When planning your food storage needs, dairy is one type of food that we all struggle with. Luckily today, there are very good methods for storing dairy products!
Storing Dairy Products
When planning your food storage needs, dairy is one item that you may be struggling with. For most people, dairy is a regular part of the daily diet and is delicious. What kind of a life will it be without cheese or butter?
How can you safely store milk and cheese?
There are options that will keep you and your family stocked up with dairy products.
Dried dairy products, that actually taste good, are available.
There are dried cheese products that can be sprinkled on foods or added to recipes as is, or just add a little water and you have a gooey melted cheese ready to eat. These dried dairy products are also available as sour cream, cheese sauce and butter.
You can find a number of different sizes available for purchase. A 10-pound can holds about a gallon of product or about 80 servings.
Pasteurized, shelf-stable cheese products are also available, but not all dairy substitutes are created equal. In this case, it seems that the dried product is much tastier and healthier than its counterpart.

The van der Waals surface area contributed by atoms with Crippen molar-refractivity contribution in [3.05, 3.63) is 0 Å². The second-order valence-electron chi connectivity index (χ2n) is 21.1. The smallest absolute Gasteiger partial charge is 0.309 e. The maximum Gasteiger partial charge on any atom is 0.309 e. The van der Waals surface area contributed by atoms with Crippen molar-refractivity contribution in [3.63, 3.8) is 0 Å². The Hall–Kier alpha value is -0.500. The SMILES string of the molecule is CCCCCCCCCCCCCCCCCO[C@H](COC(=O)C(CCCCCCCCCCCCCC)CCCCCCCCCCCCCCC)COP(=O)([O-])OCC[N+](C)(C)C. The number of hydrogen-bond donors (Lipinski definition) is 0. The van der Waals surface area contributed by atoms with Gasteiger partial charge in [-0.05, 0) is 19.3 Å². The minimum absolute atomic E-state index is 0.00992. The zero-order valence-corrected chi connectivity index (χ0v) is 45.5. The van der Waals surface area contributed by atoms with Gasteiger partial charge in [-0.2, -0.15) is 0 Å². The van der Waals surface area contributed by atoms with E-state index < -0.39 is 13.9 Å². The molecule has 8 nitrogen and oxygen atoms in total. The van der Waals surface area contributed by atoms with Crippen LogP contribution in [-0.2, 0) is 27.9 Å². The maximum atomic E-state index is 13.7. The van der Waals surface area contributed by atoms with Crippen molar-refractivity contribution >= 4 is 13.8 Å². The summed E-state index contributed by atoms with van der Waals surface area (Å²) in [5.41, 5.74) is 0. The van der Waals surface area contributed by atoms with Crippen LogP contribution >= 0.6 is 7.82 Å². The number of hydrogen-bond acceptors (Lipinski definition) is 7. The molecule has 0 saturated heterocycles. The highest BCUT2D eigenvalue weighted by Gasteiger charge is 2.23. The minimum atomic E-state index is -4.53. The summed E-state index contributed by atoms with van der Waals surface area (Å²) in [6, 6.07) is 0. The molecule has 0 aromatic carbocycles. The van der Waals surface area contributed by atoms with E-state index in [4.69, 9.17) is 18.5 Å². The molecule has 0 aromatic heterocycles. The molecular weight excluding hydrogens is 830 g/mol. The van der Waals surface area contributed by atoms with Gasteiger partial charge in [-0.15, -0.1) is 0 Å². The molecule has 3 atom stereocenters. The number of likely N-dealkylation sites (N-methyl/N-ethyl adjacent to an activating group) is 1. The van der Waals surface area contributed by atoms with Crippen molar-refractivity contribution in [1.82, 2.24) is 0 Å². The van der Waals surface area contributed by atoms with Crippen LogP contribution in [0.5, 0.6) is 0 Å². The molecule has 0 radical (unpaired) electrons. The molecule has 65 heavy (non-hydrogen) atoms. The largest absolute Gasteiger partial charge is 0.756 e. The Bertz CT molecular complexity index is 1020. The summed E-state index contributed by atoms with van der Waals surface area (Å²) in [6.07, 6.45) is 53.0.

Parmesan cheese is also pretty easy to store. Keep in mind it is only good for about six months.
You need to read the labels on any food you are planning to purchase.
There is a difference in milk substitutes. “Instant milk” is not the same as whole powdered milk. You want the latter, but it’s probably not available at your local grocery store. Whole powdered milk is readily available online.
While shopping, keep your eyes open for the words, “milk alternative.” Instant milk is readily available, but it is no equal to whole powdered milk in nutritional value nor in taste. One way to explain this counterfeit substance is to make the comparison of Tang and orange juice. They may be similar in some ways, but they just aren’t the same.
With some planning, and shopping, you can succeed in having a well stocked and nutritionally well-balanced dairy storage that does not require freezing or refrigeration.
Food Storage Basics Series:
- Part 1: Making a Food Storage Plan
- Part 2: Think Ingredients
- Part 3: Math, Recipes and Shopping Lists
- Part 4: Storing Your Food Storage
- Part 5: Storing Water
- Part 6: Storing Dairy Products
- Part 7: Building Up your Food Storage
- Part 8: Protecting Food From Pests